St. Augustine Is Recommended as the Home for the Florida Museum of Black History


Words by Taylor Brown

On May 2 the Florida Museum of Black History Task Force announced St. Augustine as its recommendation for the location of the state’s upcoming exhibit.

The task force panel required proposals for the planning, construction, operation and administration of the museum from qualifying cities in Florida. The museum’s location has been in debate since Governor Ron DeSantis signed it into law last May. The state’s concern is perpetual funding and leaders are delegating the decision to find the best contending city that can fund and sustain the museum long term. 

St. Augustine proposes itself as a proper choice because of the historical and geographical significance it holds which, in return, would enable continuous funding and other opportunities. Additionally, the surrounding counties of the Northeast Florida region support the St. Johns County location and have committed to leveraging their funds and resources for the asset.

Residents of St. Johns County are overjoyed by the recommendation. Albert Syeles, president of the St. Augustine EpiCentre Alliance, believes the museum will have a large social and economical impact on the region. It will provide jobs as well as educational and research opportunities for the community.

The county’s approved proposal outlines St. Augustine’s plan to construct a campus-style museum that will include a performing arts facility. This is Syeles’ main interest in the development as he sees the need for a performing arts center in St. Augustine and he believes it will be a wonderful opportunity to showcase the city’s important Black history. 

The city was a prominent player in the Civil Rights Acts of 1964 being a location for lunch sit-ins, marches and demonstration events that would push then-President Lyndon B. Johnson to sign the act into law. It was also home to one of the nation’s most important civil rights movement landmarks, the Monson Motor Lodge. Furthermore, St. Augustine is a part of Martin Luther King Jr.’s journey as he took part in requesting service from a segregated restaurant which resulted in his arrest in June of 1964. Former St. Johns County Sheriff David Shoar noted in “The St. Augustine Record” that King’s night in jail is an important part of the county’s history. The city’s proposal also emphasized that it is home to Fort Mose, a national landmark that is recognized as the first legally sanctioned free African settlement in the United States in the 1700s.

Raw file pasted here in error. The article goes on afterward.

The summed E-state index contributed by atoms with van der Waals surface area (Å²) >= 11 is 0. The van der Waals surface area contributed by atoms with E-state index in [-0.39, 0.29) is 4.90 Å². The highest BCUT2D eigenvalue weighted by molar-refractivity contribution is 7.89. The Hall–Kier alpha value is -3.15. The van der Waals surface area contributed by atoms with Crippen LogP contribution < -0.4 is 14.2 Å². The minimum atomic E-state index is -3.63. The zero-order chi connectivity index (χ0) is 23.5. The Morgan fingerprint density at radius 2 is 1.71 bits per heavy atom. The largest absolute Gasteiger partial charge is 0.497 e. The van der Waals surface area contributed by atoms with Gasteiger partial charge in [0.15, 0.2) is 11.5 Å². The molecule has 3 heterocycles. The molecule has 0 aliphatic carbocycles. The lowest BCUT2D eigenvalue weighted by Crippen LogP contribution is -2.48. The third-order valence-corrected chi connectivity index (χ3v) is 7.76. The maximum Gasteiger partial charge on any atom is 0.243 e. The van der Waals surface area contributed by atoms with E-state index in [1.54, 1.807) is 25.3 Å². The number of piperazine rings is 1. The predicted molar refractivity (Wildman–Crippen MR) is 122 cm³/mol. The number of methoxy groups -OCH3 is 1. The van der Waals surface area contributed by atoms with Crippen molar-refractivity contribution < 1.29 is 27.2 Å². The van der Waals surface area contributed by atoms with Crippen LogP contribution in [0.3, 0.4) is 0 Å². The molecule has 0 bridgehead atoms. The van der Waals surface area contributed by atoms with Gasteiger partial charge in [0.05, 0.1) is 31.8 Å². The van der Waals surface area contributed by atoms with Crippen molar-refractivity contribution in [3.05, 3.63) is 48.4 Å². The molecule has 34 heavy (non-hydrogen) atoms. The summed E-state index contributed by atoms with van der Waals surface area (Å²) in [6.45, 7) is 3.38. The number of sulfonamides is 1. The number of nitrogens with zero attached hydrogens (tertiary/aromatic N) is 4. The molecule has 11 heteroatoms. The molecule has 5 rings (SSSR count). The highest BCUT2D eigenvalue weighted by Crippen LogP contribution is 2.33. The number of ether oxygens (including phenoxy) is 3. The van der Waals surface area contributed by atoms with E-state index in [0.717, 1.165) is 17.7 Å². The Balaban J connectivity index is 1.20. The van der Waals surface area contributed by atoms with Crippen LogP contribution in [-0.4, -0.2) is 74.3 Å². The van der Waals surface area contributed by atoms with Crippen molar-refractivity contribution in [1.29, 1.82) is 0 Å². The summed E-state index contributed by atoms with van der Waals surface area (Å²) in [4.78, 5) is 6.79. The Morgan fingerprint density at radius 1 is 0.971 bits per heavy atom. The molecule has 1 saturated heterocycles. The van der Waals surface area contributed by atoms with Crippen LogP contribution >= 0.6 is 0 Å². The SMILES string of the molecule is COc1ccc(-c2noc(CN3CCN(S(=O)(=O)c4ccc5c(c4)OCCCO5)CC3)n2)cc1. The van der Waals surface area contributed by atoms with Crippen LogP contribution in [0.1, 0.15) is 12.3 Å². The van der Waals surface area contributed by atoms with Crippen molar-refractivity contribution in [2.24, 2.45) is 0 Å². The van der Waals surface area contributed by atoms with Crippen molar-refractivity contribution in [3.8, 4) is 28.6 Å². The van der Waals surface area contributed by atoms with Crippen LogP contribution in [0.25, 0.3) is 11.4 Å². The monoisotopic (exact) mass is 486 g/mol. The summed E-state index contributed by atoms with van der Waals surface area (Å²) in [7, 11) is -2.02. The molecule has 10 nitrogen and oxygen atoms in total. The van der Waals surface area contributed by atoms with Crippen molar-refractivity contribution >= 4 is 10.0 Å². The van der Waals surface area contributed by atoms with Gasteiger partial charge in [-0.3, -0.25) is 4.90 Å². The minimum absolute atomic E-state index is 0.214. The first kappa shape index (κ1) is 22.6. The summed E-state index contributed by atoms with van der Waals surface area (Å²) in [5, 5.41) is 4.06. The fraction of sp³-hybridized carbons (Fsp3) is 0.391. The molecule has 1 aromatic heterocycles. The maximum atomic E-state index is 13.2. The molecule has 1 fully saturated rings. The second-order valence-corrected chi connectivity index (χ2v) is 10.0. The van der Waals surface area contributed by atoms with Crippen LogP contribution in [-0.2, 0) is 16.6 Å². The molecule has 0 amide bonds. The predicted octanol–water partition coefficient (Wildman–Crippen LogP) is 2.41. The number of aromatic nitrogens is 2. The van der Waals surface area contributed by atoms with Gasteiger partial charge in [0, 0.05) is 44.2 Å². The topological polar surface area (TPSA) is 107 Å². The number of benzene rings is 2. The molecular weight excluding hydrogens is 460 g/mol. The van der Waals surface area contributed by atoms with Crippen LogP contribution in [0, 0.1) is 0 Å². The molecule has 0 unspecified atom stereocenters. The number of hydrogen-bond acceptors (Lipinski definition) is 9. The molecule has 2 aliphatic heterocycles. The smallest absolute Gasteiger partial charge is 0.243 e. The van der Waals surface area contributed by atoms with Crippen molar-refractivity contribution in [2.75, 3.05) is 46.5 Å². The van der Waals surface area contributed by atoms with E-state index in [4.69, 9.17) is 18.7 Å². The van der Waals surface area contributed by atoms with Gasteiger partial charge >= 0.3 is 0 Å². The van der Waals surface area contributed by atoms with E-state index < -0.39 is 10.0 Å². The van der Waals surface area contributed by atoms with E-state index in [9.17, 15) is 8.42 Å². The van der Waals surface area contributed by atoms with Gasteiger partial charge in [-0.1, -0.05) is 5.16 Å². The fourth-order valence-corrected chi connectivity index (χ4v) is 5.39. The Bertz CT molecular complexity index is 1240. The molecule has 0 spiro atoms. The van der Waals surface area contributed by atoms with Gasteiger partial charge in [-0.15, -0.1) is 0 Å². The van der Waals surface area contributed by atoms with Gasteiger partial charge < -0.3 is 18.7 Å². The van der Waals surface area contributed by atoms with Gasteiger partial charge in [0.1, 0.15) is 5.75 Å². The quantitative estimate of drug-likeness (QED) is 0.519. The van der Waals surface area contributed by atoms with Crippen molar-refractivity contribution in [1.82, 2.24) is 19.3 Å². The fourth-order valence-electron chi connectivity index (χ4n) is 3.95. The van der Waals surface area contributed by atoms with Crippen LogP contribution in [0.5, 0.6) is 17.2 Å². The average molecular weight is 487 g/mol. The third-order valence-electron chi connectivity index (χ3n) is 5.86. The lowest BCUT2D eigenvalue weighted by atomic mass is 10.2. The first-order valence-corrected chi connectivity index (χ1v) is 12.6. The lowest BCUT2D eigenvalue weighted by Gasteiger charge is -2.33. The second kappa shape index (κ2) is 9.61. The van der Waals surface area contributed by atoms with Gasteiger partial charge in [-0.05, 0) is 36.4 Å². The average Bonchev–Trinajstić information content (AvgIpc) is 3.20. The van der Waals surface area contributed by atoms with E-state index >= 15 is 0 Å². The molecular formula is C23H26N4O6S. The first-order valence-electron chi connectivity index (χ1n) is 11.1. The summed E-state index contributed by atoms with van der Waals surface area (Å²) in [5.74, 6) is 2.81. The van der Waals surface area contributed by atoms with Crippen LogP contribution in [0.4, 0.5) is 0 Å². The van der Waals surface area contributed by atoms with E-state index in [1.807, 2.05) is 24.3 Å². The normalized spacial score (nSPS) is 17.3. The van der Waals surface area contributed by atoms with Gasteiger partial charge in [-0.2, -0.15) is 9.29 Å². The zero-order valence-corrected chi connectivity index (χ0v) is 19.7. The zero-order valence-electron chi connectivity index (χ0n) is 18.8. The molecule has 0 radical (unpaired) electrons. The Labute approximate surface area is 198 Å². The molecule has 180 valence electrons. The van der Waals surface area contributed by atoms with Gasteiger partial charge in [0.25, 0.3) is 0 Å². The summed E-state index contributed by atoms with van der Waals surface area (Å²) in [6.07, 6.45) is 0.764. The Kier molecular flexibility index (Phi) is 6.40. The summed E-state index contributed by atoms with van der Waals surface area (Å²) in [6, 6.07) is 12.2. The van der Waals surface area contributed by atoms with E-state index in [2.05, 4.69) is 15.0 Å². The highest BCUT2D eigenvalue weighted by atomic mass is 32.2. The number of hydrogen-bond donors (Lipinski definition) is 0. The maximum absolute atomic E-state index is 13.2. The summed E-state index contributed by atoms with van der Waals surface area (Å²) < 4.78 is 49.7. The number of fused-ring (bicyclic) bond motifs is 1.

St. Augustine plans to locate the museum on a 14.2 acre sugar plantation that would be leased to the county by the Florida Memorial University. The plantation relied on slave labor to operate which is relevant history for the site of the museum. The city reported 10.2 million tourists in 2023 and would house the museum on the west side of town, making it one hour from Interstate 4 and 90 minutes from Interstate 75, both major highways for travelers.

Expected to cost between $100 million and $200 million, the museum is still in development, and the task force must submit its final report by July 1. Construction will begin once the Florida Legislature signs off on the recommendation.